16. Generally, that's true. And it might be true that the grille screen was painted, but in all the photos I've dug up, It shows the chassis of letter series machines being painted in a *nearly*-fully-assembled condition. Unfortunately, the photos are black and white, but they show the tractors being painted without wheels, hoods and grilles. A picture even shows a stack of hoods and grilles ready to go onto the machines right there. What I can't tell, is if the sheet metal put on bare and was then painted on the machine, or if it was pre-painted. I'm inclined to believe it was pre-painted based on the paint I see under the hood and behind the grille. Getting paint there post-assembly would be real tough, and inconsistent. The problem is, if the grille assembly was installed to the tractor in a pre-painted state, we know nothing about how they were painted, and thus it's possible the sheet metal was painted off-line and that the screen (which is likely galvanized and doesn't need paint) installed after paint. It is likely trivial, but I get caught up in these things and can't let them go. The picture below illustrates what I'm talking about, albeit at Farmall Works and not at Louisville, where my C was made.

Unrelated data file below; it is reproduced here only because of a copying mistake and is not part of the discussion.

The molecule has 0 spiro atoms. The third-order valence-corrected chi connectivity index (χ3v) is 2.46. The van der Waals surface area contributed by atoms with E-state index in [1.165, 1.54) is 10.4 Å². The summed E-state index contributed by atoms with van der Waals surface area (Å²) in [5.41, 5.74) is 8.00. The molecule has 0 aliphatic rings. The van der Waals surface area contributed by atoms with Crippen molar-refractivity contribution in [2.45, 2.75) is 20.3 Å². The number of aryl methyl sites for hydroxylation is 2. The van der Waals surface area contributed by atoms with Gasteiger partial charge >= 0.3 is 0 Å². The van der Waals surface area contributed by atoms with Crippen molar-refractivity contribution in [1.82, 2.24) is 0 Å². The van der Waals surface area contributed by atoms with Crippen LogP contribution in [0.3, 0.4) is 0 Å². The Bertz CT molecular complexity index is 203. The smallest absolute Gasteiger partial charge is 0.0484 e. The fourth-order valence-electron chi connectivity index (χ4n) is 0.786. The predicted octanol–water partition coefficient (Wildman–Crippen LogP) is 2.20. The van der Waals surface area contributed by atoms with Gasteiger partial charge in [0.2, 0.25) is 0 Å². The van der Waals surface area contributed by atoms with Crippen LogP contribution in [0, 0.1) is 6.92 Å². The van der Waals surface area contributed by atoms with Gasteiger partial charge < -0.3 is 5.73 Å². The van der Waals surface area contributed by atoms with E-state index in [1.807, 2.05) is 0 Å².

17. I'm probably the least educated person among those who will chime in here, but I'd think you could get a firewood guy to come in and cut the trees for free or a modest profit first. If they get the stumps low enough to the ground, recovery might be easier then. Or course, I might be way off base too. Take this with a grain of salt.